On the occasion of UN World Television Day, ITU research shows that the world has witnessed a massive shift from analogue to digital television, with over 55 per cent of households with a TV now receiving a digital signal compared with just 30 per cent in 2008, according to new data from the organisation’s flagship annual report Measuring the Information Society 2013.
ITU figures show that, globally, the halfway mark for digital penetration was passed in 2012. In the developed world, an estimated 81 per cent of total households with a TV now receive a digital signal. But the digital switchover is also moving forward apace in the developing world, where the number of households receiving digital TV almost tripled in the four-year period from 2008 to end 2012, reaching 42 per cent.
The number of pay-TV subscriptions worldwide increased by 32 per cent between 2008 and 2012, overtaking free-to-air TV in 2011. There were a total of 728 million pay-TV subscriptions by end 2012, meaning that 53 per cent of all households with a television had a pay-TV subscription.
The new report notes that traditional multichannel TV platforms, such as cable and direct-to-home (DTH) satellite, are facing increasing competition from IPTV service providers and even digital terrestrial TV (DTT) channels.
At the same time, TV delivery over the Internet is becoming increasingly popular, particularly through over-the-top (OTT) audio-visual content providers such as YouTube, Netflix and China’s PPLive service, as well as the many traditional broadcasting stations that now offer online streaming or downloading of TV and video content.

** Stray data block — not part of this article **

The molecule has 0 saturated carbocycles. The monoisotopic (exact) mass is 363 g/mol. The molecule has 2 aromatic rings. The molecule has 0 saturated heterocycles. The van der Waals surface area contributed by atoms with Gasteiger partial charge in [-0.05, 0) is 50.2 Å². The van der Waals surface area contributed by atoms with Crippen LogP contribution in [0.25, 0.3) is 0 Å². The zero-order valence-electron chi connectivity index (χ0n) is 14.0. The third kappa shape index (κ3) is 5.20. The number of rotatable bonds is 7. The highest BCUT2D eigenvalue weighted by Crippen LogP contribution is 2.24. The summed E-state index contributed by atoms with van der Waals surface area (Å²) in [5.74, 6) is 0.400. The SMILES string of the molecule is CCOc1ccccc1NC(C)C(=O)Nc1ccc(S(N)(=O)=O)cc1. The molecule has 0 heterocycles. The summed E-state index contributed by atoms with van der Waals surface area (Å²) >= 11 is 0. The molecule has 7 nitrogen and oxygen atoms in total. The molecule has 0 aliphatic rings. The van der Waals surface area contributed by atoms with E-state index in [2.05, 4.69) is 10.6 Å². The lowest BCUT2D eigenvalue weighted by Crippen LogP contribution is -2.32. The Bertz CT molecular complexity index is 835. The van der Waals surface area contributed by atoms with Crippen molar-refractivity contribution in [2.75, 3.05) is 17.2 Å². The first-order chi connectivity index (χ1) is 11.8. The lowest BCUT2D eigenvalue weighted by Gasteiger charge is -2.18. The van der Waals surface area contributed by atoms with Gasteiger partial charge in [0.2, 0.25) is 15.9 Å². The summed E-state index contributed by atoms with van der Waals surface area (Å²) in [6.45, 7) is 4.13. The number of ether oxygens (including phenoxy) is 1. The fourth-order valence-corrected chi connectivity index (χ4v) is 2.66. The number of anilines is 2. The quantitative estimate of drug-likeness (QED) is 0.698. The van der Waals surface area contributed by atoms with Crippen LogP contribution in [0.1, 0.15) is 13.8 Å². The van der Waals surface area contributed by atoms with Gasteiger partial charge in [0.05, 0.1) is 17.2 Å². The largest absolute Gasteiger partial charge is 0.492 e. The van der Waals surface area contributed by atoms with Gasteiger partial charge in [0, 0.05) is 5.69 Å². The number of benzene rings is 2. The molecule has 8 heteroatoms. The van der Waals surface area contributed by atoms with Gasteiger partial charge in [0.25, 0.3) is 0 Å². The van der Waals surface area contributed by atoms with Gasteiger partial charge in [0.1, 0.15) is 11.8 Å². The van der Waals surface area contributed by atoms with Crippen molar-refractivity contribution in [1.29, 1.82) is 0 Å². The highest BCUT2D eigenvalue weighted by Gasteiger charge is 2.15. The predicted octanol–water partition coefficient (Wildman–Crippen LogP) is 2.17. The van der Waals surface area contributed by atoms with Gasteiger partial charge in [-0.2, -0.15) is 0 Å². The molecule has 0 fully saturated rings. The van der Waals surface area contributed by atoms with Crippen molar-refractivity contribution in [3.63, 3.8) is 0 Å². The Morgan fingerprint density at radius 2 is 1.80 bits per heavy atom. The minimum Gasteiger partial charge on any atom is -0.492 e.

The steady decline in analogue TV technologies is being counterbalanced by strong growth of digital technologies. Digital cable subscriptions more than doubled between 2008 and 2012, as did the number of households receiving DTT.
The technology with the highest relative growth was IPTV, with total subscriptions increasing more than fourfold over the four-year period. In absolute terms, however, IPTV still represents a marginal share of total households with a TV, accounting for just 5 per cent in 2012.
“New technologies are creating a plethora of new platforms for content sharing, which in turn is making television much more accessible over a wide range of devices,” said Dr Hamadoun I. Touré, Secretary-General, ITU. “This is very important in the developing world, where TV continues to play an important role in education and knowledge sharing.”
Globally, ITU figures show that there were an estimated 1.4 billion households with at least one TV set by end 2012. In the developing world as a whole, 72 per cent of households had a TV, compared with 98 per cent household penetration in developed countries. In Africa, fewer than one third of households had a TV at end 2012.
“Digital TV continues to evolve into a highly valuable platform for the delivery of all kinds of services, like educational programming for distance learning,” said Brahima Sanou, Director of the ITU’s Telecommunication Development Bureau. “With television now accessible over an ever-wider range of digital devices, it constitutes an important element of our new Smart Sustainable Development initiative, as well as our M-powering Development partnership programme, both of which seek to leverage ICTs to improve the lives of people worldwide.”
ITU’s Measuring the Information Society report, released every year, is the world’s most comprehensive snapshot of global ICT trends. It includes ITU’s ICT Development Index (IDI), a unique global index that ranks 157 countries according to their level of ICT access, use and skills. The IDI is widely recognized by government, UN agencies and industry as the most accurate measure of overall national ICT development.